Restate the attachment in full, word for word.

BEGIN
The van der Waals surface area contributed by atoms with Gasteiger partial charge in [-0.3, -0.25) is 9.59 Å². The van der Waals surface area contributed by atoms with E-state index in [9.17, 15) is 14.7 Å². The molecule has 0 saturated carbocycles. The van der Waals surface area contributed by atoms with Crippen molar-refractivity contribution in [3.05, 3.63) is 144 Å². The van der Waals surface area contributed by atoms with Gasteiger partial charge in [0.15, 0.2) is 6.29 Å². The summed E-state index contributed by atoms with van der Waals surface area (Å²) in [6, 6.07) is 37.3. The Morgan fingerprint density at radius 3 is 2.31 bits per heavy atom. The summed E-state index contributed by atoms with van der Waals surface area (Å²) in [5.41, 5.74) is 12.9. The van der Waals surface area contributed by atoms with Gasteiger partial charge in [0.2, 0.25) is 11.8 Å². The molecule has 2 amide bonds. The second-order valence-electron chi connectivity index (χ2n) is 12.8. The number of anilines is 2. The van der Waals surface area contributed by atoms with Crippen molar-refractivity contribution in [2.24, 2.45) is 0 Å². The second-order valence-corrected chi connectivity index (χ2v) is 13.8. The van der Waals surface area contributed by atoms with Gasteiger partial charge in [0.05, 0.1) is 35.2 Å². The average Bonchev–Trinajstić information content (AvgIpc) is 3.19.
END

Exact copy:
The van der Waals surface area contributed by atoms with Gasteiger partial charge in [-0.3, -0.25) is 9.59 Å². The van der Waals surface area contributed by atoms with E-state index in [9.17, 15) is 14.7 Å². The molecule has 0 saturated carbocycles. The van der Waals surface area contributed by atoms with Crippen molar-refractivity contribution in [3.05, 3.63) is 144 Å². The van der Waals surface area contributed by atoms with Gasteiger partial charge in [0.15, 0.2) is 6.29 Å². The summed E-state index contributed by atoms with van der Waals surface area (Å²) in [6, 6.07) is 37.3. The Morgan fingerprint density at radius 3 is 2.31 bits per heavy atom. The summed E-state index contributed by atoms with van der Waals surface area (Å²) in [5.41, 5.74) is 12.9. The van der Waals surface area contributed by atoms with Gasteiger partial charge in [0.2, 0.25) is 11.8 Å². The molecule has 2 amide bonds. The second-order valence-electron chi connectivity index (χ2n) is 12.8. The number of anilines is 2. The van der Waals surface area contributed by atoms with Crippen molar-refractivity contribution in [2.24, 2.45) is 0 Å². The second-order valence-corrected chi connectivity index (χ2v) is 13.8. The van der Waals surface area contributed by atoms with Gasteiger partial charge in [0.05, 0.1) is 35.2 Å². The average Bonchev–Trinajstić information content (AvgIpc) is 3.19.